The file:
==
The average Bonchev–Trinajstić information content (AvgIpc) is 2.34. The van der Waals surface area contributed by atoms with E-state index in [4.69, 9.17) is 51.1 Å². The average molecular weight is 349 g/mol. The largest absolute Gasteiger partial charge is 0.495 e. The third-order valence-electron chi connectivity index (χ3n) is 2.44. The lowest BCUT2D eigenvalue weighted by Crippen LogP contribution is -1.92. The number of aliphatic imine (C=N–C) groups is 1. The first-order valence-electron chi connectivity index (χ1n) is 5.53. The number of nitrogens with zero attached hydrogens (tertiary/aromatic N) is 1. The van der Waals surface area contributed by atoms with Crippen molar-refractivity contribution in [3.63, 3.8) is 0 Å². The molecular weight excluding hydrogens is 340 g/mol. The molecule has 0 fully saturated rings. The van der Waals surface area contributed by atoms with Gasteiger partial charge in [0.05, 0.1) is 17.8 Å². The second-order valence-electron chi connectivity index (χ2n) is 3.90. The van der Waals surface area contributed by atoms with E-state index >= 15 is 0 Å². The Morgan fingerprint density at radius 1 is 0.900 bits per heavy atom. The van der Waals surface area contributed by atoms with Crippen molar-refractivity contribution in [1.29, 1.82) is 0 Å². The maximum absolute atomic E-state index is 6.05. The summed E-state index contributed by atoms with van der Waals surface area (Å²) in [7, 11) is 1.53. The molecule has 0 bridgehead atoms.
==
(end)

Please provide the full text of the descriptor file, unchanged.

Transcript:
The average Bonchev–Trinajstić information content (AvgIpc) is 2.34. The van der Waals surface area contributed by atoms with E-state index in [4.69, 9.17) is 51.1 Å². The average molecular weight is 349 g/mol. The largest absolute Gasteiger partial charge is 0.495 e. The third-order valence-electron chi connectivity index (χ3n) is 2.44. The lowest BCUT2D eigenvalue weighted by Crippen LogP contribution is -1.92. The number of aliphatic imine (C=N–C) groups is 1. The first-order valence-electron chi connectivity index (χ1n) is 5.53. The number of nitrogens with zero attached hydrogens (tertiary/aromatic N) is 1. The van der Waals surface area contributed by atoms with Crippen molar-refractivity contribution in [3.63, 3.8) is 0 Å². The molecular weight excluding hydrogens is 340 g/mol. The molecule has 0 fully saturated rings. The van der Waals surface area contributed by atoms with Gasteiger partial charge in [0.05, 0.1) is 17.8 Å². The second-order valence-electron chi connectivity index (χ2n) is 3.90. The van der Waals surface area contributed by atoms with E-state index >= 15 is 0 Å². The Morgan fingerprint density at radius 1 is 0.900 bits per heavy atom. The van der Waals surface area contributed by atoms with Crippen molar-refractivity contribution in [1.29, 1.82) is 0 Å². The maximum absolute atomic E-state index is 6.05. The summed E-state index contributed by atoms with van der Waals surface area (Å²) in [7, 11) is 1.53. The molecule has 0 bridgehead atoms.